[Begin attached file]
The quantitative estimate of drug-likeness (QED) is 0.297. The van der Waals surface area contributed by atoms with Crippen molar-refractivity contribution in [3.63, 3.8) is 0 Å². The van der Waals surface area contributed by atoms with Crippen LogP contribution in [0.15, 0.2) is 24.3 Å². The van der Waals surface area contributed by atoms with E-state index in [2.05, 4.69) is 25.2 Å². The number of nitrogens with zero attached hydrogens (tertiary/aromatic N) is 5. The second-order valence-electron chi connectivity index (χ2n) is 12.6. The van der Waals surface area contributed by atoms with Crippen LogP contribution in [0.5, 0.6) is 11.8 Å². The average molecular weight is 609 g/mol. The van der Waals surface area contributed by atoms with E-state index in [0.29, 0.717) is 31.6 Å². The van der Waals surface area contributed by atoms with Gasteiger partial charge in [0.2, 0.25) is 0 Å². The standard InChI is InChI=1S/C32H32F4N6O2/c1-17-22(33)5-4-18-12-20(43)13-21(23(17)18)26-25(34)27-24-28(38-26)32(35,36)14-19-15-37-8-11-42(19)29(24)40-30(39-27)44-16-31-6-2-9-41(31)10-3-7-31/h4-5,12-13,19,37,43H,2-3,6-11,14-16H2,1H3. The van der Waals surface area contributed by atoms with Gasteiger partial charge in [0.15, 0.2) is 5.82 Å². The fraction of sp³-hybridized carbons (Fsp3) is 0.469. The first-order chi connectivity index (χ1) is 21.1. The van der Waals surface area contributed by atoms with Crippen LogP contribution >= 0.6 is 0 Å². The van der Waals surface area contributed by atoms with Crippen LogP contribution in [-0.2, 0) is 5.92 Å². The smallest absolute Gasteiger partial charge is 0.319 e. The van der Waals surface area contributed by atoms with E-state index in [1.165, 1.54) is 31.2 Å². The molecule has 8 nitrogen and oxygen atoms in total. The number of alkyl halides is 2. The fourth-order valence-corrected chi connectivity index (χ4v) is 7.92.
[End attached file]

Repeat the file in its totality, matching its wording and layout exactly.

The quantitative estimate of drug-likeness (QED) is 0.297. The van der Waals surface area contributed by atoms with Crippen molar-refractivity contribution in [3.63, 3.8) is 0 Å². The van der Waals surface area contributed by atoms with Crippen LogP contribution in [0.15, 0.2) is 24.3 Å². The van der Waals surface area contributed by atoms with E-state index in [2.05, 4.69) is 25.2 Å². The number of nitrogens with zero attached hydrogens (tertiary/aromatic N) is 5. The second-order valence-electron chi connectivity index (χ2n) is 12.6. The van der Waals surface area contributed by atoms with Crippen LogP contribution in [0.5, 0.6) is 11.8 Å². The average molecular weight is 609 g/mol. The van der Waals surface area contributed by atoms with E-state index in [0.29, 0.717) is 31.6 Å². The van der Waals surface area contributed by atoms with Gasteiger partial charge in [0.2, 0.25) is 0 Å². The standard InChI is InChI=1S/C32H32F4N6O2/c1-17-22(33)5-4-18-12-20(43)13-21(23(17)18)26-25(34)27-24-28(38-26)32(35,36)14-19-15-37-8-11-42(19)29(24)40-30(39-27)44-16-31-6-2-9-41(31)10-3-7-31/h4-5,12-13,19,37,43H,2-3,6-11,14-16H2,1H3. The van der Waals surface area contributed by atoms with Gasteiger partial charge in [0.15, 0.2) is 5.82 Å². The fraction of sp³-hybridized carbons (Fsp3) is 0.469. The first-order chi connectivity index (χ1) is 21.1. The van der Waals surface area contributed by atoms with Crippen LogP contribution >= 0.6 is 0 Å². The van der Waals surface area contributed by atoms with Crippen LogP contribution in [-0.2, 0) is 5.92 Å². The smallest absolute Gasteiger partial charge is 0.319 e. The van der Waals surface area contributed by atoms with E-state index in [1.165, 1.54) is 31.2 Å². The molecule has 8 nitrogen and oxygen atoms in total. The number of alkyl halides is 2. The fourth-order valence-corrected chi connectivity index (χ4v) is 7.92.